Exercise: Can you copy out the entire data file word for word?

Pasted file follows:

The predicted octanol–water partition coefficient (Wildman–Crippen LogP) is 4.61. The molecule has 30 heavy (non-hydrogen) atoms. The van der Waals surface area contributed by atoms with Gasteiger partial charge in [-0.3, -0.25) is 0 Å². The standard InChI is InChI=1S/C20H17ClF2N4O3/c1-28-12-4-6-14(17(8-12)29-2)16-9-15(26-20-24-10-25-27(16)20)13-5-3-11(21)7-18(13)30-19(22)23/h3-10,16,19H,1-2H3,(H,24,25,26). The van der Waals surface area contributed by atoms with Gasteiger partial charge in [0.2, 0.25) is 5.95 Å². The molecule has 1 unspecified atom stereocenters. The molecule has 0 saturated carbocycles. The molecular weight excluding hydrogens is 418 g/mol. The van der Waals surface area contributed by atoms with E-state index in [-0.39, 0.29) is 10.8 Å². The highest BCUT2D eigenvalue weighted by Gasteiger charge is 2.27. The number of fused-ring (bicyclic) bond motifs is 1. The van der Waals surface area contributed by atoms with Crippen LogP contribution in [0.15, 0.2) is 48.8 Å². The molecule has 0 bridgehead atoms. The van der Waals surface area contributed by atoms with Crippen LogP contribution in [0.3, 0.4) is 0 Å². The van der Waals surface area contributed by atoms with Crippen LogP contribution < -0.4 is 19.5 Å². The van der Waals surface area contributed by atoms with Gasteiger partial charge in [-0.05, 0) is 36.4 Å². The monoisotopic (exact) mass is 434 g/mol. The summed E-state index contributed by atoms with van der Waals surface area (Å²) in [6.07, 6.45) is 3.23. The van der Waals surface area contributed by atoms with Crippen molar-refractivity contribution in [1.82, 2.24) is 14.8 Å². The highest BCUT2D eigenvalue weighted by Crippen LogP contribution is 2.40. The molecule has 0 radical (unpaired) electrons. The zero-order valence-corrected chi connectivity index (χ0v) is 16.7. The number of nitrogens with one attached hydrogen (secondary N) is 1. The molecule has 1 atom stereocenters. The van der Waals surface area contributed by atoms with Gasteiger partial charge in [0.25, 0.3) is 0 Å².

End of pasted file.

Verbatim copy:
The predicted octanol–water partition coefficient (Wildman–Crippen LogP) is 4.61. The molecule has 30 heavy (non-hydrogen) atoms. The van der Waals surface area contributed by atoms with Gasteiger partial charge in [-0.3, -0.25) is 0 Å². The standard InChI is InChI=1S/C20H17ClF2N4O3/c1-28-12-4-6-14(17(8-12)29-2)16-9-15(26-20-24-10-25-27(16)20)13-5-3-11(21)7-18(13)30-19(22)23/h3-10,16,19H,1-2H3,(H,24,25,26). The van der Waals surface area contributed by atoms with Gasteiger partial charge in [0.2, 0.25) is 5.95 Å². The molecule has 1 unspecified atom stereocenters. The molecule has 0 saturated carbocycles. The molecular weight excluding hydrogens is 418 g/mol. The van der Waals surface area contributed by atoms with E-state index in [-0.39, 0.29) is 10.8 Å². The highest BCUT2D eigenvalue weighted by Gasteiger charge is 2.27. The number of fused-ring (bicyclic) bond motifs is 1. The van der Waals surface area contributed by atoms with Crippen LogP contribution in [0.15, 0.2) is 48.8 Å². The molecule has 0 bridgehead atoms. The van der Waals surface area contributed by atoms with Crippen LogP contribution in [0.3, 0.4) is 0 Å². The van der Waals surface area contributed by atoms with Crippen LogP contribution < -0.4 is 19.5 Å². The van der Waals surface area contributed by atoms with Gasteiger partial charge in [-0.05, 0) is 36.4 Å². The monoisotopic (exact) mass is 434 g/mol. The summed E-state index contributed by atoms with van der Waals surface area (Å²) in [6.07, 6.45) is 3.23. The van der Waals surface area contributed by atoms with Crippen molar-refractivity contribution in [1.82, 2.24) is 14.8 Å². The highest BCUT2D eigenvalue weighted by Crippen LogP contribution is 2.40. The molecule has 0 radical (unpaired) electrons. The zero-order valence-corrected chi connectivity index (χ0v) is 16.7. The number of nitrogens with one attached hydrogen (secondary N) is 1. The molecule has 1 atom stereocenters. The van der Waals surface area contributed by atoms with Gasteiger partial charge in [0.25, 0.3) is 0 Å².